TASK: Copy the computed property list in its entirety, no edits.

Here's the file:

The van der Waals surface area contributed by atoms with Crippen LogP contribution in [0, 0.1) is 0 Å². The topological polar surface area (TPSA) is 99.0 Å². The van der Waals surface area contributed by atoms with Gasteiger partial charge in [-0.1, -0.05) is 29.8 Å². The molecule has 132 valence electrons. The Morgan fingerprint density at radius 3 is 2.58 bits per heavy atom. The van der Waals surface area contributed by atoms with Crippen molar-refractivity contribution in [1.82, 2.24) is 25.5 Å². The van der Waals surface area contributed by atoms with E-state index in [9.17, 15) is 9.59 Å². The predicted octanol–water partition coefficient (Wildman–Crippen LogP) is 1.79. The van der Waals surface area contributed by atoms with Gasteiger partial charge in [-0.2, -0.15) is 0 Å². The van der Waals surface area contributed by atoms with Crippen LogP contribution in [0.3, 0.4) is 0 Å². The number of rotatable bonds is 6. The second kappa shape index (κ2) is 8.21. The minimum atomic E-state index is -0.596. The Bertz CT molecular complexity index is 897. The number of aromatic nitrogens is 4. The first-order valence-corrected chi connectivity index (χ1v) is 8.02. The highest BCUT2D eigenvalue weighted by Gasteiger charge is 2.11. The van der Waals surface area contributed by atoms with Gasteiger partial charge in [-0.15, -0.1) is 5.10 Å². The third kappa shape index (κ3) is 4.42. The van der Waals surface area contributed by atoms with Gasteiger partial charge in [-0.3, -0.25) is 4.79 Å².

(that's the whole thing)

The van der Waals surface area contributed by atoms with Crippen LogP contribution in [0, 0.1) is 0 Å². The topological polar surface area (TPSA) is 99.0 Å². The van der Waals surface area contributed by atoms with Gasteiger partial charge in [-0.1, -0.05) is 29.8 Å². The molecule has 132 valence electrons. The Morgan fingerprint density at radius 3 is 2.58 bits per heavy atom. The van der Waals surface area contributed by atoms with Crippen molar-refractivity contribution in [1.82, 2.24) is 25.5 Å². The van der Waals surface area contributed by atoms with E-state index in [9.17, 15) is 9.59 Å². The predicted octanol–water partition coefficient (Wildman–Crippen LogP) is 1.79. The van der Waals surface area contributed by atoms with Gasteiger partial charge in [-0.2, -0.15) is 0 Å². The van der Waals surface area contributed by atoms with Crippen LogP contribution in [0.3, 0.4) is 0 Å². The number of rotatable bonds is 6. The second kappa shape index (κ2) is 8.21. The minimum atomic E-state index is -0.596. The Bertz CT molecular complexity index is 897. The number of aromatic nitrogens is 4. The first-order valence-corrected chi connectivity index (χ1v) is 8.02. The highest BCUT2D eigenvalue weighted by Gasteiger charge is 2.11. The van der Waals surface area contributed by atoms with Gasteiger partial charge in [-0.15, -0.1) is 5.10 Å². The third kappa shape index (κ3) is 4.42. The van der Waals surface area contributed by atoms with Gasteiger partial charge in [-0.3, -0.25) is 4.79 Å².